Chefs and restaurateurs, by their very nature, are hospitable creatures. They are naturally programmed to receive and tend to others, to entertain strangers. It’s just what they do.
So it should come as no surprise that when there’s a natural disaster or a man-made tragedy, the hospitality industry dives right in to provide aid. Sadly, there has been plenty of opportunity in the past few months. Chef José Andrés, known for his innovative restaurants in Washington, D.C. and New York City, has himself served more than 1 million meals in Puerto Rico since September’s devastating Hurricane Maria. For a little perspective, that’s more than the Red Cross. He displays a selflessness and determination that is truly mind-boggling. Food is love.
Here in Chicago, the hospitality industry has long pulled their weight when it comes to giving back to the community. Some chefs have started their own nonprofits, like Rick Bayless and his Frontera Farmer Foundation, which is dedicated to supporting local Midwestern farmers with capital development grants, or the power trio of Paul Kahan, Jason Hammel and Matthias Merges, the chef-founders of Pilot Light, “feeding young minds” by bringing food education into the classrooms of CPS. And of course, many restaurants and chefs take part in the plethora of food-centric charity events that raise money for various nonprofits.
Other chefs and restaurateurs have become involved in grass-roots efforts to give back to the community and beyond, by offering their time, product, and expertise in an effort to feed and educate those that need it most, or holding fundraisers to help in times of crisis.
Here are some of the philanthropic folks (listed alphabetically, of course) who are diving in and lending a helping hand; this is only a small subset of all the good work being done out there, so look around and see what you can do — by attending a fundraiser, donating goods, or educating yourself about where the need may be. We can all be part of the solution, can’t we?
Michael Jordan’s Executive Chef Craig Couper volunteers his time with Bella Cuisine’s “Cooking with Cops,” which seeks to improve relations between Chicago police officers and the neighborhoods they serve. It brings together cops and at-risk youth to build a strong working relationship. The kids create healthy menus, do the shopping, and help with the cooking. Couper helps on-site in the schools and hosts the kids and cops at his restaurant, where they can see a restaurant kitchen in action.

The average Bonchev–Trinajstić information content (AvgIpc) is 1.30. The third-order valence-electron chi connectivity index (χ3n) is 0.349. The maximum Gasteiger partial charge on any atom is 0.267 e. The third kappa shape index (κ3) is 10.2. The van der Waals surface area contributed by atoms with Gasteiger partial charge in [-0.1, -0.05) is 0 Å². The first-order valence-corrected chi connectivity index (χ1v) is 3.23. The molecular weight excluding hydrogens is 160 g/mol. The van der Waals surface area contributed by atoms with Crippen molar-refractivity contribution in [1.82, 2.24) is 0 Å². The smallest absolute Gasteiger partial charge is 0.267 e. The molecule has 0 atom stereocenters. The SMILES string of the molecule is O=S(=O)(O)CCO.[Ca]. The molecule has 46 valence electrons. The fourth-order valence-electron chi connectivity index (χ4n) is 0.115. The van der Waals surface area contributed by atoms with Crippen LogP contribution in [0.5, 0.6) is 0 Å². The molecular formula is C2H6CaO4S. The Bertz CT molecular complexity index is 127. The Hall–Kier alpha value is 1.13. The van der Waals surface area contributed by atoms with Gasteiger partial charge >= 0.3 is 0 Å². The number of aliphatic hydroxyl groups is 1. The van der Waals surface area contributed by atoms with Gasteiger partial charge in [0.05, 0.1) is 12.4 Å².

John des Rosiers
In addition to donating regularly to local nonprofits and houses of worship in the form of gift certificates and product, Inovasi’s chef/owner John des Rosiers hosts a few nonprofit events every year at the restaurant where he donates the space, food and beverage to the charity so that they might fundraise without overhead costs. “We do so much for our local charities because we believe in our community,” says des Rosiers. “It extends through every single thing we try to accomplish, from buying all of our foods from local farms to our extensive charitable works. This has real and lasting meaning for us.”
During the month of November, Inovasi will help raise funds for the Napa and Sonoma wine communities that have been paralyzed by the recent forest fires. All wines from the region will be 50 percent off menu prices, both by the glass and by the bottle. Winemakers have told him the best thing to do for them is to sell as much wine as possible to generate revenue for the wineries, to help them keep their workers employed.
Vermilion (Chicago and New York)